>>> 'abc\02de'.translate(mpa)
'abcde'
8
  • 6
    I'd suggest not using map as a variable name.
    – Mark Byers
    Dec 1 '10 at 13:43
  • 3
    Note, though, that this nukes newlines.
    – mlissner
    May 20 '11 at 7:40
  • 4
    This code isn't working. I keep getting TypeError: expected a character buffer object error. Python 2.6. Oct 19 '12 at 21:09
  • 5
    @user1476056: than you need to use newer version of Python. question is clearly tagged python-3.x Oct 24 '12 at 12:09
  • 1
    I think this should be dict.fromkeys(range(33)) since range is upper-bound exclusive. Oct 10 '13 at 14:22
16

Anyone interested in a regex character class that matches any Unicode control character may use [\x00-\x1f\x7f-\x9f].

You may test it like this:

>>> import unicodedata, re, sys
>>> all_chars = [chr(i) for i in range(sys.maxunicode)]
>>> control_chars = ''.join(c for c in all_chars if unicodedata.category(c) == 'Cc')
>>> expanded_class = ''.join(c for c in all_chars if re.match(r'[\x00-\x1f\x7f-\x9f]', c))
>>> control_chars == expanded_class
True

So to remove the control characters using re just use the following:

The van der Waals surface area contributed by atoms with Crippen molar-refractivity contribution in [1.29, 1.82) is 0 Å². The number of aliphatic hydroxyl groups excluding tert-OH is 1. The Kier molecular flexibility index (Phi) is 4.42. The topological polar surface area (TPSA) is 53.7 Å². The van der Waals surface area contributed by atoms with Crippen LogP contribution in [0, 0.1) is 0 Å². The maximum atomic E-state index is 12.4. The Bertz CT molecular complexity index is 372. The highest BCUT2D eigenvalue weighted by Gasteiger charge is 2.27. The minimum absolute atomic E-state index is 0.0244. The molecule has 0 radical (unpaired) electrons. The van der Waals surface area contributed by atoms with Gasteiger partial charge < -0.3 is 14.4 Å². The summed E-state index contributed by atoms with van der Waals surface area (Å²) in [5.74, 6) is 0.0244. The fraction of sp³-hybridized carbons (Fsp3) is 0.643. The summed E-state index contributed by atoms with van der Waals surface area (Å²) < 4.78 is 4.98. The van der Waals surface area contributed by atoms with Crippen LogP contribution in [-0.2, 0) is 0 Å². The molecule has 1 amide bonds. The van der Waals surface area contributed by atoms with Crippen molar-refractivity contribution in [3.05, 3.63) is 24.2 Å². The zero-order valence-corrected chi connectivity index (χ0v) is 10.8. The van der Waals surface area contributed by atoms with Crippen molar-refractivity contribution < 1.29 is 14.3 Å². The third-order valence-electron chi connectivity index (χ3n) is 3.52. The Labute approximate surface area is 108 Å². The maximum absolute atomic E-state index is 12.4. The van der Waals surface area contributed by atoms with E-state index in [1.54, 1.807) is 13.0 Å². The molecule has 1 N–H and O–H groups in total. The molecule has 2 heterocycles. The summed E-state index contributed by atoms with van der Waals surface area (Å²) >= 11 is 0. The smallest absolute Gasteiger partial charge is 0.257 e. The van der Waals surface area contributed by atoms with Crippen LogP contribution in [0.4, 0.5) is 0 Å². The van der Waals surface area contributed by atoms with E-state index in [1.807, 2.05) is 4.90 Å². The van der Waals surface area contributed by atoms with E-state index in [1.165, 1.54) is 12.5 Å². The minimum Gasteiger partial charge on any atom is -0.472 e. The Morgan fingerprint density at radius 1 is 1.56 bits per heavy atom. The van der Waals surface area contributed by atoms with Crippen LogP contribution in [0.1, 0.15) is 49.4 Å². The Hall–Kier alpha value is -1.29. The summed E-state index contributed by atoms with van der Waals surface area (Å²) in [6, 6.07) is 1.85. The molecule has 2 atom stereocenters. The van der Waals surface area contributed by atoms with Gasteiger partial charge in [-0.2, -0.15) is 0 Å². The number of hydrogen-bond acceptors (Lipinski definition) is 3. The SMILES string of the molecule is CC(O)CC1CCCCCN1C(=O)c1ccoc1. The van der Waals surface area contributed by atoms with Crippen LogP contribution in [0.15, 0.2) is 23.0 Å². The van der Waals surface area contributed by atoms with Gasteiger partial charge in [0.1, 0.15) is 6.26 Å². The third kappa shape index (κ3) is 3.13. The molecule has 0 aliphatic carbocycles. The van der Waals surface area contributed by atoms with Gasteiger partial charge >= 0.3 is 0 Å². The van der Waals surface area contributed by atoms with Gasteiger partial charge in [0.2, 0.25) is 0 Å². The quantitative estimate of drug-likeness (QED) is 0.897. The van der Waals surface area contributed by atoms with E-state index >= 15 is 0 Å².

>>> re.sub(r'[\x00-\x1f\x7f-\x9f]', '', 'abc\02de')
'abcde'
1
  • 3
    One difference between this and the first answer is that this only works for Cc while that one works for C*
    – hyperknot
    Apr 6 '18 at 22:23
14

This is the easiest, most complete, and most robust way I am aware of. It does require an external dependency, however. I consider it to be worth it for most projects.

pip install regex

import regex as rx
def remove_control_characters(str):
    return rx.sub(r'\p{C}', '', 'my-string')

\p{C} is the unicode character property for control characters, so you can leave it up to the unicode consortium which ones of the millions of unicode characters available should be considered control. There are also other extremely useful character properties I frequently use, for example \p{Z} for any kind of whitespace.

5
  • 2
    Agreed. The regex library will have up-to-date unicode info, compared to the built-in unicodedata module.
    – scribu
    Mar 1 '19 at 11:24
  • On a side note, I'd argue strongly for avoiding things like import regex as re on general principals, particularly when it collides with Python's stdlib. This approach obfuscates dependencies in code, adding an unnecessary confusion node vis-a-vis readability. Sticking with import regex and using regex within your code makes everything more clear. Aside from that, +1 on this answer. Upvoting. Jul 26 '20 at 20:15